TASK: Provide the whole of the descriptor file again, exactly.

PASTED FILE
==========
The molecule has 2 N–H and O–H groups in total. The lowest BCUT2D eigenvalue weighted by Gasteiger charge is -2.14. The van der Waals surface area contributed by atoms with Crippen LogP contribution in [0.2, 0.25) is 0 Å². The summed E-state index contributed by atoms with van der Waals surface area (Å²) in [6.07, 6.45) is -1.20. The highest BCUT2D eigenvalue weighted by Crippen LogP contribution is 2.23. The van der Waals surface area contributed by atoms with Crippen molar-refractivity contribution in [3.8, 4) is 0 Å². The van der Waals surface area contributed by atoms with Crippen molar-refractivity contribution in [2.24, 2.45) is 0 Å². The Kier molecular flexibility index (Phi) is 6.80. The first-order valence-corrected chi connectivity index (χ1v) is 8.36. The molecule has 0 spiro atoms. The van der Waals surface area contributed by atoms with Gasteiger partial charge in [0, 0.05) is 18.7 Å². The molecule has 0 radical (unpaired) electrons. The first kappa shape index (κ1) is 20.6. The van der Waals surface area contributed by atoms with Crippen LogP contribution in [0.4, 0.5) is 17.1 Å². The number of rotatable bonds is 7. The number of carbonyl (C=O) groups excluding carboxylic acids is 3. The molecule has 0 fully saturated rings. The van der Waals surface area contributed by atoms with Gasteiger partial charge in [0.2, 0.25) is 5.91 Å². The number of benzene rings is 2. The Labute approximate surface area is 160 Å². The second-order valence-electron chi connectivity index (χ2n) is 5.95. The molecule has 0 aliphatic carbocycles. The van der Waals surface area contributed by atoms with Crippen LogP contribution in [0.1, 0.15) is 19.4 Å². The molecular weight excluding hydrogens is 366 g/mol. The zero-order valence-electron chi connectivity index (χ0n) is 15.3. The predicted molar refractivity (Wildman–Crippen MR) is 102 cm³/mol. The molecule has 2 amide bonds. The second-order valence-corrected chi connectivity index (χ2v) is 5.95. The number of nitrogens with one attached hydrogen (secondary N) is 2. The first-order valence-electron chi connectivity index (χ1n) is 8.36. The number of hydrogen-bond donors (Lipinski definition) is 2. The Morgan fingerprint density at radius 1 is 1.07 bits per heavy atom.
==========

The molecule has 2 N–H and O–H groups in total. The lowest BCUT2D eigenvalue weighted by Gasteiger charge is -2.14. The van der Waals surface area contributed by atoms with Crippen LogP contribution in [0.2, 0.25) is 0 Å². The summed E-state index contributed by atoms with van der Waals surface area (Å²) in [6.07, 6.45) is -1.20. The highest BCUT2D eigenvalue weighted by Crippen LogP contribution is 2.23. The van der Waals surface area contributed by atoms with Crippen molar-refractivity contribution in [3.8, 4) is 0 Å². The van der Waals surface area contributed by atoms with Crippen molar-refractivity contribution in [2.24, 2.45) is 0 Å². The Kier molecular flexibility index (Phi) is 6.80. The first-order valence-corrected chi connectivity index (χ1v) is 8.36. The molecule has 0 spiro atoms. The van der Waals surface area contributed by atoms with Gasteiger partial charge in [0, 0.05) is 18.7 Å². The molecule has 0 radical (unpaired) electrons. The first kappa shape index (κ1) is 20.6. The van der Waals surface area contributed by atoms with Crippen LogP contribution in [0.4, 0.5) is 17.1 Å². The number of rotatable bonds is 7. The number of carbonyl (C=O) groups excluding carboxylic acids is 3. The molecule has 0 fully saturated rings. The van der Waals surface area contributed by atoms with Gasteiger partial charge in [0.2, 0.25) is 5.91 Å². The number of benzene rings is 2. The Labute approximate surface area is 160 Å². The second-order valence-electron chi connectivity index (χ2n) is 5.95. The molecule has 0 aliphatic carbocycles. The van der Waals surface area contributed by atoms with Crippen LogP contribution in [0.1, 0.15) is 19.4 Å². The molecular weight excluding hydrogens is 366 g/mol. The zero-order valence-electron chi connectivity index (χ0n) is 15.3. The predicted molar refractivity (Wildman–Crippen MR) is 102 cm³/mol. The molecule has 2 amide bonds. The second-order valence-corrected chi connectivity index (χ2v) is 5.95. The number of nitrogens with one attached hydrogen (secondary N) is 2. The first-order valence-electron chi connectivity index (χ1n) is 8.36. The number of hydrogen-bond donors (Lipinski definition) is 2. The Morgan fingerprint density at radius 1 is 1.07 bits per heavy atom.